We're now entering month 19 of the COVID-19 pandemic. If you told me in March 2020 that we'd still be seeing large-scale events shutdown at this point, such as the Marine Corps Marathon going virtual for the second consecutive year, I would have eaten my hat. (If you follow me on Twitter, you know I've gotten very good at this over the last eight weeks.)
But here we are. Races are still having permits pulled at the last minute. IRONMAN drew much scorn for condensing the IRONMAN 70.3 World Championships in St. George down to a single day and not offering impacted female athletes, whose race date had changed from Friday to Saturday, any recourse. My wife and I just completed putting on our first in-person race in two years this past weekend, and admittedly, some of those RD skills were a little rusty. That all being said, there's a bunch of lessons for athletes and fellow race directors alike.
Race and Produce Locally
This should be the age of grassroots events. Smaller races should be thriving -- after all, it is easier to get permitting done during a pandemic when you're talking about 250-500 people instead of 2,500-5,000.
Our half marathon is roughly two hours from our house, but it was truly local to us when we lived in Connecticut. And it helps support small businesses and charities within the borders of the state. We drew more than 75% of the registered field from less than 50 miles of the race site. By emphasizing the local feel, it helps fill your field.
A Note on Travel
If you're going to travel for a race -- whether that's 100 or 1,000 or 10,000 miles from home -- you need to book refundable travel. Look no further than what happened in St. George -- with 4 weeks to go, IRONMAN had to condense the event down to a single-day. There was a vocal outcry from many women who had planned to race on Friday and fly out midday Saturday. This was, obviously, no longer an option. And if you booked non-refundable plane tickets, it was time to pay for significant re-booking fees. And hotels. And rental cars...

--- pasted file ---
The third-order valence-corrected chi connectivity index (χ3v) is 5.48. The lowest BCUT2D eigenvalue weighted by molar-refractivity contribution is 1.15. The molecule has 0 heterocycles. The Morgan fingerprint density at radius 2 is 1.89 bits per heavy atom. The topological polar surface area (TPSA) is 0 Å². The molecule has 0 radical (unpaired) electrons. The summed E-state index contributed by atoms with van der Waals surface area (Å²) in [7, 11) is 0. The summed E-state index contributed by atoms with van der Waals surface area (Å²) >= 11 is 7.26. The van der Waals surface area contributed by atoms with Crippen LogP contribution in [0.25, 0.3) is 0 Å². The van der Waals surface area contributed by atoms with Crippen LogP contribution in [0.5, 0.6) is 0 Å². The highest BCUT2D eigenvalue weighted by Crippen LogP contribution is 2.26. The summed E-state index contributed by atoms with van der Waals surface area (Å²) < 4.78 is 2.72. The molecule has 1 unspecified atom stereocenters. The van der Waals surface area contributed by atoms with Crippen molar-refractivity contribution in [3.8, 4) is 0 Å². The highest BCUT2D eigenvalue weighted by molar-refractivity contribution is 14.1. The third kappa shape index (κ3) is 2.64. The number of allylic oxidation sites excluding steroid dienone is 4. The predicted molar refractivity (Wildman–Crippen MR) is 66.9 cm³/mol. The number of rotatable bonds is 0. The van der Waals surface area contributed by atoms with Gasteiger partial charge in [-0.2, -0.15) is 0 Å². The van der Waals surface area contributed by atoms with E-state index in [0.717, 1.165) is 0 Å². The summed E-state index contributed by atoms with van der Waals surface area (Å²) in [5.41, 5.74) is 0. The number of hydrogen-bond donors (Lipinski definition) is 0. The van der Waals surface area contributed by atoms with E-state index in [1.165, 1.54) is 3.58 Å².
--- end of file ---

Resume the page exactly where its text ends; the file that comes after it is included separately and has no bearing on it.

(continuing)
Now, look. I'm not going to fault IRONMAN for condensing the race to a single day, nor am I going to fault them for condensing down to Saturday (good luck convincing your host community that they should have everything shut down on a weekday). Some of this lies with the athlete's responsibility. That being said, I also think that IRONMAN should have shown some form of consideration to athletes impacted, especially with 70.3 Worlds returning to St. George the following year.
But the point stands: refundable hotel rooms. Choose airlines without rebooking fees. The situation remains too fluid to be able to completely commit to anything.
Choose Your Races Wisely
If you are gung-ho about racing right now, you need to choose your events wisely. Certain locations in the United States are far more likely to permit large events than others. I would not at all be surprised, for instance, for the Boston Marathon be forced to pivot to all virtual like Marine Corps just did. But I would expect any event in Florida to go forward.
In that case, then, you need to pick out a location where you are sure an event will go off, or you need to find a race producer that offers the degree of flexibility you seek. Although IRONMAN has allowed most athletes to defer or transfer when an event is cancelled due to events out of their control, there haven't been refunds. If that's a solution you seek, CLASH Endurance and their events offer a money-back guarantee if their events are cancelled due to the pandemic.
And Lastly, Don't Be a Dick
This really should go without saying. Unfortunately, though, both athletes and race directors alike probably need to hear it again.
Athletes -- race directors are trying. Yelling at volunteers or race staff because the race is sold out, or because the post-race food isn't the same as it always was, is not going to get you anything. And you're the one who is going to look like an asshole.
Race Directors -- your athletes are your customers. Although the customer is not always right, remember that people have many choices when it comes to events. You can't always find new people to replace your current customer base. Be flexible. We offered a no questions asked "if exposed to COVID in the two weeks before the race, receive a deferral to 2022." We still made money on the event. You can do this.
Happy racing, everybody.
Photos: 1 and 3, Ben Kimball; 2, Eric Wynn / Slowtwitch Media House